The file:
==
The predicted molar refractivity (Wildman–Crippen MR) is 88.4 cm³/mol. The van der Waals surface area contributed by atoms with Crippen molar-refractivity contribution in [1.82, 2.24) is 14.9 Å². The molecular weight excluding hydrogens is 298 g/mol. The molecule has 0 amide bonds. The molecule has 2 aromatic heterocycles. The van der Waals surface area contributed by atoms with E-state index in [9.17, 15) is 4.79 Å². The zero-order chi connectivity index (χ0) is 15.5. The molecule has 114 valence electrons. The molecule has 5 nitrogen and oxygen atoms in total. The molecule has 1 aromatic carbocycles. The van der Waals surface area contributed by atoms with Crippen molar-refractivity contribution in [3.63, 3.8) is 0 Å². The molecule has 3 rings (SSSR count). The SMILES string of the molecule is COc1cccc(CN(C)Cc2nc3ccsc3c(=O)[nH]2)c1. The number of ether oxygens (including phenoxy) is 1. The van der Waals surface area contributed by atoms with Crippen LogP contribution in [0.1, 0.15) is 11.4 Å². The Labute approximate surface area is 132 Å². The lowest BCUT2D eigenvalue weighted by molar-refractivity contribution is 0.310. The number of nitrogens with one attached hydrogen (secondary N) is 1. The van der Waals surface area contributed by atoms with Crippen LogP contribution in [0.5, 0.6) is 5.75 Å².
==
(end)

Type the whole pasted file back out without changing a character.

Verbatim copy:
The predicted molar refractivity (Wildman–Crippen MR) is 88.4 cm³/mol. The van der Waals surface area contributed by atoms with Crippen molar-refractivity contribution in [1.82, 2.24) is 14.9 Å². The molecular weight excluding hydrogens is 298 g/mol. The molecule has 0 amide bonds. The molecule has 2 aromatic heterocycles. The van der Waals surface area contributed by atoms with E-state index in [9.17, 15) is 4.79 Å². The zero-order chi connectivity index (χ0) is 15.5. The molecule has 114 valence electrons. The molecule has 5 nitrogen and oxygen atoms in total. The molecule has 1 aromatic carbocycles. The van der Waals surface area contributed by atoms with Crippen molar-refractivity contribution in [3.63, 3.8) is 0 Å². The molecule has 3 rings (SSSR count). The SMILES string of the molecule is COc1cccc(CN(C)Cc2nc3ccsc3c(=O)[nH]2)c1. The number of ether oxygens (including phenoxy) is 1. The van der Waals surface area contributed by atoms with Crippen LogP contribution in [0.1, 0.15) is 11.4 Å². The Labute approximate surface area is 132 Å². The lowest BCUT2D eigenvalue weighted by molar-refractivity contribution is 0.310. The number of nitrogens with one attached hydrogen (secondary N) is 1. The van der Waals surface area contributed by atoms with Crippen LogP contribution in [0.5, 0.6) is 5.75 Å².